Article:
One effective secondary prevention strategy is bystander training, which has been successfully implemented on American college campuses and in the military.
Bystander training creates a culture of accountability, where everyone in the workplace assumes responsibility for speaking up against harassment. Bystander training removes the onus from those experiencing harassment and discrimination, and spreads responsibility, agency, and engagement across all members of the workplace.
Those experiencing harassment and discrimination also require a safe and confidential way to speak up. Ombuds offices are independent, confidential, neutral, and informal resources for organizations and their employees. They hear employees’ concerns confidentially and help them to think through their options. They also compile anonymous information on hotspots, trends, and systemic issues for organizations to target.
Setting up an ombuds office is not as difficult or costly as administrators may think: such offices are even available online through virtual ombuds services, such as tEQuitable, a Silicon Valley startup.
Primary and secondary prevention of gender harassment and discrimination in medicine requires innovative strategies that create cultural and structural change. As with strategies to prevent cardiovascular disease, these prevention strategies should be evidence-based, and their impact must be measured and reported. Only by changing their culture and structure will cardiovascular medicine and surgery departments see significant improvements in the workplace environment for women. Developing and evaluating clear strategies to reduce harassment and discrimination (ie, bystander training and ombuds offices) will shift culture and create a work environment that does not dissuade female trainees from pursuing cardiovascular medicine and surgery. The creation of a more gender-balanced and equitable workplace environment should lead to a reduction in the gender pay gap, and increase career advancement and leadership opportunities for women in cardiovascular medicine and surgery (Fig. 2).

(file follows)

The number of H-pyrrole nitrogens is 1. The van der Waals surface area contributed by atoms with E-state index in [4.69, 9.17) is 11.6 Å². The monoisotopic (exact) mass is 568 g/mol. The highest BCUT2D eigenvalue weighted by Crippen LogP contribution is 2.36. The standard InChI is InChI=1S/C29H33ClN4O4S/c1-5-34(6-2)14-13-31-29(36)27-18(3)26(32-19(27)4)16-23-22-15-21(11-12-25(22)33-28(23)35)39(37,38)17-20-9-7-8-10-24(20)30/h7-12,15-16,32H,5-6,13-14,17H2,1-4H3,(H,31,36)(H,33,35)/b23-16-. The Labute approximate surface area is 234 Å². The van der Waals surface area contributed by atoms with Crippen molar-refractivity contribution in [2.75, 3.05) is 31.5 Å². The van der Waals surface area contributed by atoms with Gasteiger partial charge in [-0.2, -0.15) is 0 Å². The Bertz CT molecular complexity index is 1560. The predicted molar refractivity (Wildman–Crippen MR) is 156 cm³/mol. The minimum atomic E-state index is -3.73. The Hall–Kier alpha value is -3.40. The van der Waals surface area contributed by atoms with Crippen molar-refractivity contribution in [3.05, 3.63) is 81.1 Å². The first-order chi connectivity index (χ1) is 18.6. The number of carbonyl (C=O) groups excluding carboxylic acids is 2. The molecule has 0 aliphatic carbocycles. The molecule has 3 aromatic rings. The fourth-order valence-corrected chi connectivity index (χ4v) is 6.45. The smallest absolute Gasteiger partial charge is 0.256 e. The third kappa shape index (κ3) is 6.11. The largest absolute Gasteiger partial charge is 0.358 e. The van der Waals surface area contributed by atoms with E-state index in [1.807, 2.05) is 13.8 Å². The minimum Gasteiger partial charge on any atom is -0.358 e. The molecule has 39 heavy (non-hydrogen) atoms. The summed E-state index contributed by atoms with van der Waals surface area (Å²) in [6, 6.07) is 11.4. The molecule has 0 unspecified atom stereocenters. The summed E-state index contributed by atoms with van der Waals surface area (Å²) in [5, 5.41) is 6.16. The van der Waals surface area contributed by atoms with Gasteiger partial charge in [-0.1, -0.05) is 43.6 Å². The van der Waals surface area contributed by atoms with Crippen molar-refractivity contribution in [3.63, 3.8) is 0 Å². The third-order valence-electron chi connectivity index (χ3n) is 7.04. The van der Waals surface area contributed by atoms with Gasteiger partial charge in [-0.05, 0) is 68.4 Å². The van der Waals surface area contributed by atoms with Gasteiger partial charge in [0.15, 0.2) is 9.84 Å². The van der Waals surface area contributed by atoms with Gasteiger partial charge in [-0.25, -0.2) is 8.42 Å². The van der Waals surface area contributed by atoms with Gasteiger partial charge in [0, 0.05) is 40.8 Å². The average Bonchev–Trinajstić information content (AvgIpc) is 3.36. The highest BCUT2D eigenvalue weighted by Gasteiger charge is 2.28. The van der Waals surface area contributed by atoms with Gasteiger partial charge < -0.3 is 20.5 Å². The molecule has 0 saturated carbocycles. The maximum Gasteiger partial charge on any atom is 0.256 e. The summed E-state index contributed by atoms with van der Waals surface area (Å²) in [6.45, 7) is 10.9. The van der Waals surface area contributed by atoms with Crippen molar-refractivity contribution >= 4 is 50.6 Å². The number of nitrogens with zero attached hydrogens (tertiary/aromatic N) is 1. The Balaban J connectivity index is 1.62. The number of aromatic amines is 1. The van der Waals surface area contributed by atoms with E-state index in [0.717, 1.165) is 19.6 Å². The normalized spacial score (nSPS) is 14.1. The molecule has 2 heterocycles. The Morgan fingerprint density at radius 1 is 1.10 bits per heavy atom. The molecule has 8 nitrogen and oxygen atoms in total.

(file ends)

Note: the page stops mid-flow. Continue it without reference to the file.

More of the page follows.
The authors have no funding sources to declare.
The authors have no conflicts of interest to disclose.
Perspective: a culture of respect, part 2: creating a culture of respect.